Spring has definitely sprung where I am, with temperatures in the high 70′s and buds on the trees – making soup isn’t exactly on my radar anymore. But with all the Easter creations I’ve been experimenting with, I would be remiss if neglected my own holiday. So I took one for the team.
Now, I know chicken soup is like chocolate chip cookies, in that there are a gazillion variations and everyone claims that theirs is the best. But seriously, this is my favorite chicken soup. (Aren’t most family meals you grew up eating your favorite?) Yep, this is another one of my mom’s excellent recipes.
After getting flack for altering her corned beef and cabbage, I promised I would not mess with her matzo ball chicken soup. I even left the celery in…and you all know how much I loathe celery.
While this is a traditional soup to serve at Passover, you can make it any time during the year – you don’t need to be Jewish or celebrate Passover to enjoy it. At the very least, you need to make it the next time you come down with a bad cold. I promise you’ll feel better. It really is like medicine…the best tasting medicine.
Chicken Noodle Soup with Matzo Balls
Prep time: 20 minutes
Cook time: 30 minutes
For the Matzo Balls
• 2 extra large eggs
• 2 tablespoons rendered chicken fat (or canola oil)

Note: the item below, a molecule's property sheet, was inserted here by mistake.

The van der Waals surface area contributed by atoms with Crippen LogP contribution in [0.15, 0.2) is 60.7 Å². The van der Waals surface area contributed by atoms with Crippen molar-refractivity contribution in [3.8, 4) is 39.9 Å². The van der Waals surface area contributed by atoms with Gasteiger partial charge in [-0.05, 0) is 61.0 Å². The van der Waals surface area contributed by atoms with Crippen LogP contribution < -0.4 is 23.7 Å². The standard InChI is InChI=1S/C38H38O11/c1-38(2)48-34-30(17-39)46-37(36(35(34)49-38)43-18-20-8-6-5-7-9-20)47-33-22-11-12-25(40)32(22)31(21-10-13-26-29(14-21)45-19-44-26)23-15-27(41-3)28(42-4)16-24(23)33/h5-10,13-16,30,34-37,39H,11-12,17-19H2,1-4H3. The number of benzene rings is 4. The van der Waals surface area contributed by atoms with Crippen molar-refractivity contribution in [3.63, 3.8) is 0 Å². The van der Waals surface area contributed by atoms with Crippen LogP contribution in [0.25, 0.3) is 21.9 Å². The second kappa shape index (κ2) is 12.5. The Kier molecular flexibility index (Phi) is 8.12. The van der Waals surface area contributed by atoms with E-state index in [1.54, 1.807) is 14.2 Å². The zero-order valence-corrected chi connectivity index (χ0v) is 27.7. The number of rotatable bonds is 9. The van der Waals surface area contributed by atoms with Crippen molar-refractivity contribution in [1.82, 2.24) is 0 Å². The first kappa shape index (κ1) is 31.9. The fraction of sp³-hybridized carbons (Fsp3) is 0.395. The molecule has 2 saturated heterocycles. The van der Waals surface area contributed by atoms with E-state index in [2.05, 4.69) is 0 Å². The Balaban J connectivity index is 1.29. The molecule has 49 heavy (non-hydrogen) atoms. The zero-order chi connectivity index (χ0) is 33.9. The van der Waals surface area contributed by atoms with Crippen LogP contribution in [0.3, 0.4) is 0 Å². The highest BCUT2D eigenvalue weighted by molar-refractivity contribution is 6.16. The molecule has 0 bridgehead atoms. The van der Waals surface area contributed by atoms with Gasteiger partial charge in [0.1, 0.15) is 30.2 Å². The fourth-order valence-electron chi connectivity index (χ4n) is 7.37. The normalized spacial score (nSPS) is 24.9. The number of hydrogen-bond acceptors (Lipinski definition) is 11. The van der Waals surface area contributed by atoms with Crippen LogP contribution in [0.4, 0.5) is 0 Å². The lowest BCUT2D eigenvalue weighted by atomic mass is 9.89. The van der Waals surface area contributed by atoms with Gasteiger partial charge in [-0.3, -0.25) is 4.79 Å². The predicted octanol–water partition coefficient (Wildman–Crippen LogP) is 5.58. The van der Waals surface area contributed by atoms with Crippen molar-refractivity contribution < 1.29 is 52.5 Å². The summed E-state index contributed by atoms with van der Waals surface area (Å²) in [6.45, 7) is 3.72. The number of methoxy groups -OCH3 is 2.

• 1/2 cup matzo meal
• 1 teaspoon kosher salt
• 1/2 teaspoon baking powder
For the Soup
• 6 large carrots, peeled and ends trimmed
• 4 stalks celery, peeled, cut in half and tied together
• 1 large onion, outer skin removed, kept whole
• 1 (49 ounce) can low sodium chicken stock
• 1/2 teaspoon salt
• 1/2 teaspoon black pepper
• 1 (12 ounce) package of egg noodles
• 3 cups roasted chicken pieces
For the matzo balls, beat the eggs and chicken fat (or oil) in a small bowl.
In a medium bowl, whisk together the matzo meal, salt, and baking powder. Add in the egg mixture and gently mix with a fork until just combined (do not over mix!) Cover bowl and place in the refrigerator for at least 20 minutes.
For fluffy matzo balls, gently shape batter with your hands into 8, 1-2 inch balls (a compact ball will make for a more dense matzo ball, if you prefer.)
In the meantime, place all of the soup ingredients (except the noodles and chicken) in a large pot. Bring to a boil; reduce heat to simmer. Cover and cook until vegetables are tender, but not mushy, about 25-30 minutes. Taste and adjust seasoning, if necessary.
While the soup is simmering, cook your noodles al dente, according to package directions. Remove the noodles with a hand strainer; do not drain the water. Set noodles aside and keep warm.
Add a little more water to the pasta water if it looks low. Bring back to boiling, drop matzo balls into the bubbling water (they will sink), lower heat, cover pot and let gently simmer for 20-30 minutes until all the balls float to the top.
Discard onion and celery from the soup. Cut carrots into thirds.
Place noodles, shredded chicken, carrots, and 1-2 matzo balls into bowls and ladle soup on top. Serve hot.
Note: you should only need two pots; 1 for the soup and 1 for the noodles, which will also be used for the matzo balls. If you time it correctly, the soup and matzo balls should cook at the same time, so everything is done relatively close together.